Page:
5.  Now transfer the orange zest, cranberries and chocolate into the medium sized bowl you used for the dough mixture.  Then, lay the dough on top and spread it out so that it envelops the entire surface.  What you’re going to attempt to do next is wrap the dough around the chocolate and the cranberries and mix it so that you can combine them with the dough.  Doing it this way in the bowl makes it a much neater, efficient process, than if you were to do it on a work surface.

6. Once the chocolate and cranberries are combined with the dough, turn it out from the bowl briefly.  Add a little bit (about a tablespoon) of vegetable oil to the bowl to prevent the dough from stick to it as the dough rises.  Cover with cling film or a wet tea towel and leave it rise.  I leave mine to rise in the fridge for a couple of hours so that the flavours have longer to mature.  You could leave it at this stage, in the fridge, for a couple of hours to 2 days.

7.  Prepare a baking tray by lining it with baking paper, or covering it with a layer of semolina so that it doesn’t stick to the tray.  Once the dough has doubled in size, turn it out onto your work surface.  Push your fingers firmly into the dough to leave dents.  This is a much gentler way of knocking the air out.  While you’re doing that try to shape it roughly into a rectangle.

8. Next, strengthen the dough.  Mentally divide the dough into three sections.  Take a third of the dough to the centre and push it down firmly in the middle with the heel of your hand.  Then take the other third of the dough to the centre and push it down firmly with the heel of your hand.  Finally fold the mixture in half and again push it down firmly with the heel of your hand.

9.  This next bit is up to you.  I cut my dough into two halves and shaped one into a circle and the other into a square-ish loaf.  You can shape it into one or as many loaves as you wish.    Cover with damp tea towel or oiled cling film.  Let them rest until they have doubled in size again.  In the meantime, preheat the oven to 250°C/480°F/Gas Mark 9.

10.  When the dough is ready, cut deep, clean incisions in it to help create shape and release gas.  I made a hash (#) sign on one loaf and cut three slices on the other.  I then sprayed the tops of them with water to create a bit of steam as they bake.  (My new electric oven doesn’t like it when you spray the inside of the oven with water.)

11. Whack them in the oven.  After 10 minutes turn the oven down to 220°C/425°F/Gas Mark 7 and bake for 40-50 minutes.  Check that the bread is ready – it should sound hollow when you tap it’s bottom.  If not, set the timer for another 5 minutes and check again.  Let them rest for at least 5 minutes before you enjoy and devour it.

orange, cranberry, chocolate bread

 

Spiced Autumnal Orange Drizzle Cake with Dark Chocolate Embers

 

spiced autumnal orange drizzle cake
 

It’s autumn on campus. I love going for walks with friends around the fields on the beautifully bright days that we’re lucky to have. And with the dark nights drawing in and the leaves falling off the trees, it is the perfect time to brave your face to the brisk night at a bonfire, or turn in early and watch the flames lapping the wood in the fireplace.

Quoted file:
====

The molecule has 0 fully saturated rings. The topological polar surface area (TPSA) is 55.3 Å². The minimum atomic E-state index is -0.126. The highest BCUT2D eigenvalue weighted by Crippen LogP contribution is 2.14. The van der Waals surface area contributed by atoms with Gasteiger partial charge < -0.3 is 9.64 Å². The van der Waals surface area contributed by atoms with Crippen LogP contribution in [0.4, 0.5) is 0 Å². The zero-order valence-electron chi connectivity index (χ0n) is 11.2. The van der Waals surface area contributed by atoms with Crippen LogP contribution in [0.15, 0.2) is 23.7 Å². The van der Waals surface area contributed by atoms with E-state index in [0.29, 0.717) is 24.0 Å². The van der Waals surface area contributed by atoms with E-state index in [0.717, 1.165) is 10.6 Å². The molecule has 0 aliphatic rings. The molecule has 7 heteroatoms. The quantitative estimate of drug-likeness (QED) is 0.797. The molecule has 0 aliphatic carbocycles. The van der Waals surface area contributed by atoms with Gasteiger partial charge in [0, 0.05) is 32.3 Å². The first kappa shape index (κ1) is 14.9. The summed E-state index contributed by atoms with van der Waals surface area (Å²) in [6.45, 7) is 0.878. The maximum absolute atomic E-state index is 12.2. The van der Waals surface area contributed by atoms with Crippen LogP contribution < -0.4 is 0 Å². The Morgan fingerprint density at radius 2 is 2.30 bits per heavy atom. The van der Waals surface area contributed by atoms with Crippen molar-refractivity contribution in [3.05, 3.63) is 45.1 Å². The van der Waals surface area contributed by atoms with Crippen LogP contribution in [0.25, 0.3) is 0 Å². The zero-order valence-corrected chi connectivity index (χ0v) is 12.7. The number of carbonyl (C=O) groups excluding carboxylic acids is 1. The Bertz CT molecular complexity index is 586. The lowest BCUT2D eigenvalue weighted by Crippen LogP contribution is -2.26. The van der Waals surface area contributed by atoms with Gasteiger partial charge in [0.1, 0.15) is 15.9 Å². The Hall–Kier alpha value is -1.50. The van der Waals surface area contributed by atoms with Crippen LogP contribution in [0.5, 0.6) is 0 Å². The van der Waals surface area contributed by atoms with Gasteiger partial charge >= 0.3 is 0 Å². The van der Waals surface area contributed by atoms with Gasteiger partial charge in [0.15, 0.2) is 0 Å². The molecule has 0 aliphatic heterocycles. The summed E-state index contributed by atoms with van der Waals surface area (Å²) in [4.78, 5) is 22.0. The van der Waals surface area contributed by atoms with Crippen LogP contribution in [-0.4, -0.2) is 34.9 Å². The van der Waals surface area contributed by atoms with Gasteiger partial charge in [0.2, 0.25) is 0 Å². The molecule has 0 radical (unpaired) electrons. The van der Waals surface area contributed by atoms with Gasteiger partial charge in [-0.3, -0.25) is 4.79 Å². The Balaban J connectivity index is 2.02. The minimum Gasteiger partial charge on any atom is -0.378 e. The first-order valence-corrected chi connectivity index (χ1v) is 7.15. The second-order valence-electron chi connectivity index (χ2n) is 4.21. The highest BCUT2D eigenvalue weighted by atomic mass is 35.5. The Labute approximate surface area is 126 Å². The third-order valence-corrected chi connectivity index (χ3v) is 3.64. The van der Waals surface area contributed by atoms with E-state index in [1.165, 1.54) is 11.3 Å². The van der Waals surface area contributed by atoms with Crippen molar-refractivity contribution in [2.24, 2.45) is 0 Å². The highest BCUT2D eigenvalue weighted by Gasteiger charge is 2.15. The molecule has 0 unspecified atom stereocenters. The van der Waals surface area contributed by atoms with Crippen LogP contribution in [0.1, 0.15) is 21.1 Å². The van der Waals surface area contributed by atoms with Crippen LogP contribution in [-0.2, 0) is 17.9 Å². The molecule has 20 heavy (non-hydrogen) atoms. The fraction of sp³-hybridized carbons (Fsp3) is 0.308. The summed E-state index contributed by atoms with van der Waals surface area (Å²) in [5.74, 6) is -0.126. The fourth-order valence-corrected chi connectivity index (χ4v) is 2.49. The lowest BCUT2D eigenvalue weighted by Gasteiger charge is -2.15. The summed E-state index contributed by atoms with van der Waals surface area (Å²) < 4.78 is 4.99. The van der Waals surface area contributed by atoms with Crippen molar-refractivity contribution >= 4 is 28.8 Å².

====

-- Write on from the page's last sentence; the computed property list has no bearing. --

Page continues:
leaves falling off treesleaves turning yellowsilhouettes
When I came up with this cake 2 years ago, I had both types of fires in my mind as inspiration. I had also been watching Masterchef and one of the contestants had created a dish using charcoal to recreate the fiery taste of a bonfire. I decided to use dark chocolate, not feeling quite knowledgeable enough about charcoal flavouring (perhaps leave that for another time). My idea being that the chocolate would visually recreate the burning embers of a fire, and the orange and spices would add the warmth in the flavour.

I used the Lemon Drizzle Cake recipe as my starting point for bringing to life a perfect autumnal treat.

Ingredients for Spiced Autumnal Orange Drizzle Cake with Dark Chocolate Embers

  • 125g/4.5oz butter
  • 75g/3oz caster sugar
  • 2 large eggs, beaten
  • 150g/5oz self-raising flour
  • 1 tsp baking powder
  • 1 tsp ground cinnamon
  • 1.5 tsp mixed spice
  • zest of one orange* see top tip.
  • 2 tbsp (or 30 ml) of Cointreau or milk if you don’t want to use alcohol
  • 85g/3.5oz dark chocolate, roughly chopped

Top Tip: wash the fruit with a wee bit of washing up liquid to take the wax off, unless you can buy unwaxed oranges (I find them harder to source compared to lemons and limes). It will make the zesting of the orange much more effective and easier.

Method

1. Preheat the oven to 180C/350F/Gas Mark 4 and line a 2lb loaf tin.

2. If you don’t have an electric whisk, like me, then mix the butter, sugar, orange zest together first before adding in the eggs, then the flour, spices and baking powder. If you have an electric whisk, then add in all of the above ingredients and whizz them up until the mixture is smooth.

3. Stir in the Cointreau/milk so that the mixture falls softly off the spoon – that’s my interpretation of ‘a soft, dropping consistency’.

4. Stir the chocolate into the cake mixture. I wanted the chocolate to sink to the bottom of the cake, so didn’t coat the chocolate with flour.

5. Spoon the cake mixture into the loaf tin and smooth the top. Pop it into the oven and let it bake for about 40 minutes, or until the tester/knife comes out clean.

6. While the cake is in the oven, prepare the orange drizzle. (if you prefer it a bit sweeter, then increase the sugar)

Ingredients for Orange Drizzle

  • Juice of one orange
  • 1 tbsp of Cointreau
  • 30g golden caster sugar

7. I normally use a chopstick to poke wholes in the cake for the drizzle to pour into. This time I experimented with a cocktail stick in case they make smaller holes. Nope. I’ll return to the chopstick next time.

8. Slowly pour the drizzle evenly over the cake when it is fresh out of the oven. Ta da!

Verdict – Mmmmmmmm…. Moist and flavoursome. The chocolate, orange and spice mix is a winner with adults and children alike. The added bonus is that this is a simple and quick cake to bake (especially if you have an electric whisk).